Reaching food to people who need it the most has remained one of the most stubborn problems in India. The public distribution system (PDS) is in a shambles in most parts of the country with the poor unable to get their quota of foodgrains despite the biggest build-up of government stocks in recent times. A chunk of the grain mountain is rotting for want of storage space and effective mechanism for releasing adequate stocks in times of high food inflation.
Is it time we dismantled the largely corrupt and inefficient PDS and switched to food coupons or cash transfers as some economists suggest? Some states have introduced food coupons but there is no certainty these will work any better. On the other hand, the Food Security Bill envisages an expanded PDS to cover a larger population. Can the system be streamlined?
Latha Jishnu and Ravleen Kaur analyse the different facets of managing the food economy and find that the PDS could become highly efficient if innovation and technology are harnessed to political will, as Chhattisgarh and Tamil Nadu did. These states offer valuable lessons in resolving the problems of procurement, storage and allocation of basic food items.
Aparna Pallavi, Ashutosh Mishra and Kumar Sambhav Shrivastava, who travelled across large parts of the tribal belt, report on the extent of the problem that most destitute people face in getting their meagre rations, month after month. They highlight the urgent need to get food across to the large swathe of malnourished and chronically hungry people in the hinterland
Across Navargaon village in Korchi tehsil of Maharashtra’s Gadchiroli district one can see wheat spread out to sun on cots outside every home. The wheat is worm infested and Bhimabai Katenge, one of the residents, holds up a handful to show that the grains are nearly hollow. “This is the grain we have received after two months. When we asked the ration shop dealer about the last two months’ supply, he said it has lapsed.”
Katenge is not complaining; she is just grateful that some foodgrains have arrived finally. In neighbouring villages the situation is dire. In Saleh, a few residents have collected their first supplies of subsidised grain in three months and, again, the wheat given to them is rotten. The fair price shop (FPS) opened only for a few hours in the morning but even if the shop opens again, Lakshman Lengure said he is not in a position to buy any grains. “For three months we have been eating expensive shop grain. Who has money for ration wheat now?”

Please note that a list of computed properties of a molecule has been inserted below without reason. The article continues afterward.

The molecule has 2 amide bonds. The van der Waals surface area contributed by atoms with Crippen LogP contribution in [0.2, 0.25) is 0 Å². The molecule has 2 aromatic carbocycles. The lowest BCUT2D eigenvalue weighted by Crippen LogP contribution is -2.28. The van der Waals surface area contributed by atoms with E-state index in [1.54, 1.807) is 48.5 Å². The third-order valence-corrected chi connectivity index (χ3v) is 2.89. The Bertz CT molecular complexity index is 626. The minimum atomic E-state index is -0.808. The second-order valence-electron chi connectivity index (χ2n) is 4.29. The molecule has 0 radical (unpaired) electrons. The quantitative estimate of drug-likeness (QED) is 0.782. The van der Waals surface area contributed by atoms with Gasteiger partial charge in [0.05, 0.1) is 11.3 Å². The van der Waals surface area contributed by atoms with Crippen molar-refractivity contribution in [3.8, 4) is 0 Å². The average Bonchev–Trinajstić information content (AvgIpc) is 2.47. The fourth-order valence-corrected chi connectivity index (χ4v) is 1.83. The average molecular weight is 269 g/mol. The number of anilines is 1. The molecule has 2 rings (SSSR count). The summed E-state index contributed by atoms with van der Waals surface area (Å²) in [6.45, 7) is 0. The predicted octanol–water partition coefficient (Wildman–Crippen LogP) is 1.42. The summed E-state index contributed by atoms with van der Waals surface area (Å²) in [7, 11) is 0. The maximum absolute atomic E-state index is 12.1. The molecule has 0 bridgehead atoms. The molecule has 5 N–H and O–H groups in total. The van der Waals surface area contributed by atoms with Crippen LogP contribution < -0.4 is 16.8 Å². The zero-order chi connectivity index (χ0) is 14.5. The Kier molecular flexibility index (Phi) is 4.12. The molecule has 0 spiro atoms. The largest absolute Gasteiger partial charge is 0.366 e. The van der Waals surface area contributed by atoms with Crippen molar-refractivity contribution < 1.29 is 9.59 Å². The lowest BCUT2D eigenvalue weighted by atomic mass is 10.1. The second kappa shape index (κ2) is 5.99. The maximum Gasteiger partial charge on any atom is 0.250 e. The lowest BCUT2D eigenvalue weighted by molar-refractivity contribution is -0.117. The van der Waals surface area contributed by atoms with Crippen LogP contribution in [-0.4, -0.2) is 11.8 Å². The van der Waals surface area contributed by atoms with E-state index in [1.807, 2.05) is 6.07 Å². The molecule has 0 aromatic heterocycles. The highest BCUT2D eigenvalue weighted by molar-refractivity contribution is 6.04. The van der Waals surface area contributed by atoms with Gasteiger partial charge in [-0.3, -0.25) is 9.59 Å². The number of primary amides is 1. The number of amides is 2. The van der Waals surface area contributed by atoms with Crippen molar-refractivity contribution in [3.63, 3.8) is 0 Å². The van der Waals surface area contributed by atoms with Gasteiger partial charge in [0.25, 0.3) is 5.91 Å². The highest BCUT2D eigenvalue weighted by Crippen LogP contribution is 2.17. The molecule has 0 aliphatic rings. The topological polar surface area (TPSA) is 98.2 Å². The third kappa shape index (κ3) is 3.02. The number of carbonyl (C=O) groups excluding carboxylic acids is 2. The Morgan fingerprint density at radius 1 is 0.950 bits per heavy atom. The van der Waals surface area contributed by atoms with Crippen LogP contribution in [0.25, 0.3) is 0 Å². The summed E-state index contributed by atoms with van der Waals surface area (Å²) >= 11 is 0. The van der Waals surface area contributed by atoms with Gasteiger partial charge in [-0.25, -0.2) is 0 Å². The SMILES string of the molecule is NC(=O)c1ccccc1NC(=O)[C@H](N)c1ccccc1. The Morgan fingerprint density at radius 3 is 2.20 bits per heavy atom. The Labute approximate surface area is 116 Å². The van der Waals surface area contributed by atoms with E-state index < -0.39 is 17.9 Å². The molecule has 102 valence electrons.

This is haduk season in impoverished Gadchiroli, where Maoists have established base and violence erupts sporadically. Haduk is the traditional term for the lean period from June to September when the leftover grain from last year’s crop has been sown and the new crop is still to be harvested. It is the hardest time of the year for the Gond, Kawar and other tribe people who subsist on basta (bamboo shoots) and satye (mushrooms) gathered from the forest. Excessive intake of this leads to stomach problem so many households have piled up heavy debts to buy grains in the open market. “The same rice that we get in the ration shops for Rs 2 or 3 is sold to us for Rs 14-16 per kg,” laments Dodke resident Rensingh Gawde. Now people are going hungry.
Between the empty stomachs of millions of India’s poor and the bursting granaries of the government is a seemingly intractable problem—a broken public distribution system (PDS) that defies attempts to fix it. It is a story of corruption and entrenched interests at one end and callousness and apathy at the other, a scandalous mess in which political short-sightedness has combined with administrative apathy to deprive people of their right to food at subsided rates. The result: several million tonnes of grain rotting away, grain that the government has spent substantial sums to procure in order to provide food security to a country which is high on the world’s hunger index.
The mess in the management of the food economy is replete with perverse ironies: the food subsidy has gone up with procurement of food grains by the Food Corporation of India (FCI), the designated agency, touching record highs in the past two years. Grain stocks are now touching a record 60 million tonnes, more than double the buffer norms of around 22-25 million tonnes set by the government, but instead of reaching the poor, the food is rotting— for want of storage space among other reasons. And at a time when food inflation was skyrocketing—the consumer price index for agricultural labourer had touched 15.6 per cent at one time—the government was doing nothing to offload adequate supplies to the market.
The paradox of plenty is not the only characteristic of PDS. The rot runs deep in the management of India’s food economy but it is an issue the political leadership and the bureaucracy have preferred to ignore over the decades. The only reason PDS is in the news today is because of the sustained media coverage of the rotting grains. The focus on the vast quantities of grain stored in the open and vulnerable to the monsoon has fuelled public indignation and forced the Supreme Court of India, which is hearing the right to food petition filed by the People’s Union for Civil Liberties, to order that the grains be supplied free to the poor.
Here’s how serious the problem of grain wastage is: close to 18 million tonnes with FCI are lying in the open, kept on an elevated plinth and covered with tarpaulin sheets because the corporation’s storage capacity has been stagnant at about 12.9 million tonnes since March 2005. This is a systemic problem made worse by FCI’s decision three years ago, on the advice of global consultants McKinsey & Co and India’s Comptroller and Auditor General, to de-hire some of its leased storage space (See: To store and to have not). As a consequence, around 150,000 tonnes kept in the open in Punjab have been exposed to three monsoons and are not really fit for human consumption. It is this kind of wheat which appears to be finding its way to the tribal belt of central India.